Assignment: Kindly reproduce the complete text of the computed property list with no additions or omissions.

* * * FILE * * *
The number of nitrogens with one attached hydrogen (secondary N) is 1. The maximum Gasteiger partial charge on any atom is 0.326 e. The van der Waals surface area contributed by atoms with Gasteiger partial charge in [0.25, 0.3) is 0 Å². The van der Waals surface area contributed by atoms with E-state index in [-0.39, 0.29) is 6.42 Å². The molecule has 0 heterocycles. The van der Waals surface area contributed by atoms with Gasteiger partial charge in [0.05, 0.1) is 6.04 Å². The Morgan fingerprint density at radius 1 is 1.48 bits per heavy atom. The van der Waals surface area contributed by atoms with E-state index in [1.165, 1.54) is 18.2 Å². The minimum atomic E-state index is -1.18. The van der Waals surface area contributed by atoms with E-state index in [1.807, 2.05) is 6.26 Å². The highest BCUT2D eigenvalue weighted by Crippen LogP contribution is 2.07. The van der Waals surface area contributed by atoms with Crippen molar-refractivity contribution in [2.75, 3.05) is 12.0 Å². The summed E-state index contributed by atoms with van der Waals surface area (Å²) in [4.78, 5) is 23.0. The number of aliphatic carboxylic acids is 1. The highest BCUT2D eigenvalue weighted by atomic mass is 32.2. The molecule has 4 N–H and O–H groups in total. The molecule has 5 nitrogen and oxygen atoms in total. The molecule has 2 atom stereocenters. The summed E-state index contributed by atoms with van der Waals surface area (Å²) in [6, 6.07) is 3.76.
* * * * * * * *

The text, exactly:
The number of nitrogens with one attached hydrogen (secondary N) is 1. The maximum Gasteiger partial charge on any atom is 0.326 e. The van der Waals surface area contributed by atoms with Gasteiger partial charge in [0.25, 0.3) is 0 Å². The van der Waals surface area contributed by atoms with E-state index in [-0.39, 0.29) is 6.42 Å². The molecule has 0 heterocycles. The van der Waals surface area contributed by atoms with Gasteiger partial charge in [0.05, 0.1) is 6.04 Å². The Morgan fingerprint density at radius 1 is 1.48 bits per heavy atom. The van der Waals surface area contributed by atoms with E-state index in [1.165, 1.54) is 18.2 Å². The minimum atomic E-state index is -1.18. The van der Waals surface area contributed by atoms with E-state index in [1.807, 2.05) is 6.26 Å². The highest BCUT2D eigenvalue weighted by Crippen LogP contribution is 2.07. The van der Waals surface area contributed by atoms with Crippen molar-refractivity contribution in [2.75, 3.05) is 12.0 Å². The summed E-state index contributed by atoms with van der Waals surface area (Å²) in [4.78, 5) is 23.0. The number of aliphatic carboxylic acids is 1. The highest BCUT2D eigenvalue weighted by atomic mass is 32.2. The molecule has 4 N–H and O–H groups in total. The molecule has 5 nitrogen and oxygen atoms in total. The molecule has 2 atom stereocenters. The summed E-state index contributed by atoms with van der Waals surface area (Å²) in [6, 6.07) is 3.76.